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The last physical issue I’ve run into for a long time with crop sensors is the fact that it really puts blinders on your wide angle lenses. I have owned one fisheye lens in my life, had it for about two years, didn’t use it much (or only used it as a crutch when I couldn’t think of something more interesting to do), and then I sold it.
Get a basic hold on some math and then go get those moments!
Why are professionals all around the world working with 35mm based DSLRs and not medium format and up? The price of a medium format system is still stupid. If I’m going to drop money on a big expensive camera why piss around with a small 35mm and not just go big or go home? I don’t get shit for saying this stuff or making blog posts like this. I’ve run a few tests for myself and I have yet to see a . If I’m walking up to a scene or creating a portrait and I have a full frame with an 85mm and I want a shallow depth of field I can go to f2 or whatever. Every time I see a beautiful photograph I grab a calculator because math turns me on that much. I know I keep eluding to an upcoming post on stitched portraits and it in the works but let me say this quickly. For a great example of a photographer currently creating kick ass work with an 8×10 please check out the work of Greg Miller. It’s hard to judge subtleties when looking at images on the Internet but look at how the focus falls off in those images.
It took me a long time to save up for mine and I still have a very limited medium format kit. I don’t have a second body or back because I just can’t put the money into it. Looking at the 100% crop in the photo above shows me that every bit of detail that I need from a working camera can be achieved using an APS camera. By enough that I’m going to go all in on a Nikon D800 kit? I’m simply relaying my experiences working with all sorts of cameras in all sorts of situations. I hate the term bokeh because 99% of the time I hear people use that word they have no idea what in the hell they are talking about. If I put the full frame camera down and pick up a Fuji with the 56mm I know I’m going to get a deeper depth of field at f2 so I might want to open up to f1.2 or something to get an equivalent depth of field because two things are going on. Have you ever studied the math of Paolo Roversi (NSFW)? Stitching Fuji portraits starts to give me the feel of medium format. His work is fantastic and that 8×10 format gives his images a special extra *something* that cannot be achieved with our little tiny ass cameras. There’s a special quality to it that I’ve never ever ever seen achieved with anything smaller than a 4×5 camera.
Where things start to get confusing and is the topic of many a debate on forums is focal length of lenses and equivalent focal lengths in regard to crop sensors and all that. The only other thing we have to look at is focal length and sensor size.
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However, through that time I still argued that 35mm full frame was still a small format. It’s a tiny ass little itty bitty format when you compare it to the other formats of photography out today. The thing that I would first consider is depth of field. Medium format then gives you a look and feel that can’t be achieved in smaller formats. You go shoot a portrait with a large format camera, nail that exposure, nail that print… You are cheating yourself out of something mystical, magical, and a royal pain in the ass. He’s still traveling the world with large format cameras and film and all the PITA stuff that goes with that.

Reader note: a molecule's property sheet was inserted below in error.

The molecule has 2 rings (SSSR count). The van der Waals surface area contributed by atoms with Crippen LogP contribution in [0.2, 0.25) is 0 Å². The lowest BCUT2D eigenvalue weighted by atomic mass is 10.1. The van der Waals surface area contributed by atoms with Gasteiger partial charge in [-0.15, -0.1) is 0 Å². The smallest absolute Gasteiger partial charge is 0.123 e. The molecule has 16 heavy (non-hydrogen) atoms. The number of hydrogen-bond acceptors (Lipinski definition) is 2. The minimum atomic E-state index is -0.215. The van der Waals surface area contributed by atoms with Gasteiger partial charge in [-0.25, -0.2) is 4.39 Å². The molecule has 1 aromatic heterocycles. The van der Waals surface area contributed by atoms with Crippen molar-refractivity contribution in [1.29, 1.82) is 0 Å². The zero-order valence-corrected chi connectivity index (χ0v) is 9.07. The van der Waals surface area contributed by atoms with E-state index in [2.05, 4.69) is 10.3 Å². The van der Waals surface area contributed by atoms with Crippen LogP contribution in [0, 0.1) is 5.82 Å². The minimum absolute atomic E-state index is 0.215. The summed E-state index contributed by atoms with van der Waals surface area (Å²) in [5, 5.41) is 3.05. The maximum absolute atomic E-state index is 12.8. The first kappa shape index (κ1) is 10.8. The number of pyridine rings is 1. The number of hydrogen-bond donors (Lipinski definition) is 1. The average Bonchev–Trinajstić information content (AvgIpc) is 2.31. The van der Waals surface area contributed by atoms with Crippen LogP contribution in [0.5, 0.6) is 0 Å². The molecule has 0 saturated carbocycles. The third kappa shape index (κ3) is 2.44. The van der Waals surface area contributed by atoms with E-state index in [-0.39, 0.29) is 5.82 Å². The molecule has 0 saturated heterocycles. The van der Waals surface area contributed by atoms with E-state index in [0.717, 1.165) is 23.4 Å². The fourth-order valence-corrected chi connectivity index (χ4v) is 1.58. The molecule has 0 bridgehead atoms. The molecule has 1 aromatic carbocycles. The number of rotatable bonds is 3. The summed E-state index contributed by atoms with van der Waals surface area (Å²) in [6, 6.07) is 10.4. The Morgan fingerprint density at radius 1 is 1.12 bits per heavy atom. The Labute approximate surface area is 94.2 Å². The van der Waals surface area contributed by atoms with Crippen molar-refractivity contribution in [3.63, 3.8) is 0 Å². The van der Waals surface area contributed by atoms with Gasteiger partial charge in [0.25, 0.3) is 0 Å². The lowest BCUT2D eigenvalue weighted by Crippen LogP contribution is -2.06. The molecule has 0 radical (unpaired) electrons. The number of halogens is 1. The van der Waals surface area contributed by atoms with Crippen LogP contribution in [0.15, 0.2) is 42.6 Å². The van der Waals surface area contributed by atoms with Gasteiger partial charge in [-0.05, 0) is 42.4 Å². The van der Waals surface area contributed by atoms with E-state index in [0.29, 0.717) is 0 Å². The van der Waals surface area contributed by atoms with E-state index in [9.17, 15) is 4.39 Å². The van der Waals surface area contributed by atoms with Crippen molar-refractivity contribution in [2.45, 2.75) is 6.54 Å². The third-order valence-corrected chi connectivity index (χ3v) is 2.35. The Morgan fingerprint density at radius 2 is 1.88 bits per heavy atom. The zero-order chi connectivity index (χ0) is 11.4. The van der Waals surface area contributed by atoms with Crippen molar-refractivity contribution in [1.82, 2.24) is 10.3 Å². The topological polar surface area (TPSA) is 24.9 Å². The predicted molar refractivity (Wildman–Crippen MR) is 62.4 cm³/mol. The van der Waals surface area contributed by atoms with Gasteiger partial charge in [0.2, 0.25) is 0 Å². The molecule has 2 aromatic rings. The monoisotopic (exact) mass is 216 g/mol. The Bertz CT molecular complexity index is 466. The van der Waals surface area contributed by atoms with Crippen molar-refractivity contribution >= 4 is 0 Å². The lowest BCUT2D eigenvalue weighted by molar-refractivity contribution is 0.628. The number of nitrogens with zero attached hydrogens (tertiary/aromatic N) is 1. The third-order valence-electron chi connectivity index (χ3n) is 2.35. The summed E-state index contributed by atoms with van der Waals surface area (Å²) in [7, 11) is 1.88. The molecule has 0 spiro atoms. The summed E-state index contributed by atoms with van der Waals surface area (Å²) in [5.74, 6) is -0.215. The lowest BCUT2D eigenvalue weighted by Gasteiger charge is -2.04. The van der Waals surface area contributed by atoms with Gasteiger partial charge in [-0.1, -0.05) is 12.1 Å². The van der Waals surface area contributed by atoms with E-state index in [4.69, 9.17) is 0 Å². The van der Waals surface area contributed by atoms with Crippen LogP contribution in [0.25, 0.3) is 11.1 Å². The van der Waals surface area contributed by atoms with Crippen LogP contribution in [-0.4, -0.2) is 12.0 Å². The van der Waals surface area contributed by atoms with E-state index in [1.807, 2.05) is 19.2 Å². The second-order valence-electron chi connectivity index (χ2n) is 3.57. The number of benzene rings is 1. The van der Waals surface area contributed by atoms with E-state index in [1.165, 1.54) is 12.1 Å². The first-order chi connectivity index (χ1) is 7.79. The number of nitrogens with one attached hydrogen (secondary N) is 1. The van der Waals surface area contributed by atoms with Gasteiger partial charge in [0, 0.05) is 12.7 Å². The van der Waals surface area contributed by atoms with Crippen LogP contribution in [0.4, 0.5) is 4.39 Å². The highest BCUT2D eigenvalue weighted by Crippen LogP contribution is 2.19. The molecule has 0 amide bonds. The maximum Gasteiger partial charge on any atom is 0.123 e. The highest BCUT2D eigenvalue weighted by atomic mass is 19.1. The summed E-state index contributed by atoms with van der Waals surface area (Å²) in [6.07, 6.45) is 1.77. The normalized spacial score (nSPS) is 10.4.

I didn’t think that full frame was better just based on size. Some of the trolls out there are going to think this is a Fuji sponsored message. While Fuji is a client of mine and I have done work for them they sure as hell don’t keep food on my table or a roof over my head on any sort of regular basis. The larger the sensor, the shallower the depth of field you get at a given aperture. Photography is art and science and you need to have a foot planted in each of those to be a well-rounded photographer. Here’s what I know: Aperture, focal length, camera to subject distance, and sensor size ALL play a role in depth of field. That’s why I study the likes of Avedon and Mary Ellen Mark and Dan Winters; it’s because of all their gorgeous math. Take a photo with your DSLR at f1.8 and then take the same shot with your cell phone. You are currently standing on the shoulders of many a large format photographer. It gives you a whole new perspective on DSLR photography. You’ll appreciate the speed and agility the 35mm or whatever gives you but you’ll realize how much you are missing as well. You’ll be thankful for your Canon or Nikon or Fuji but you will know there is something out there in the photographic world that it just can’t touch. His coverage of the Olympics with that old Speed Graphic is fantastic and unlike anything other photographers were shooting there. I guess if your name isn’t Greg or Gregory you just need to stick with small format stuff. Cary is a photographer’s photographer and shoots just about every format known to man.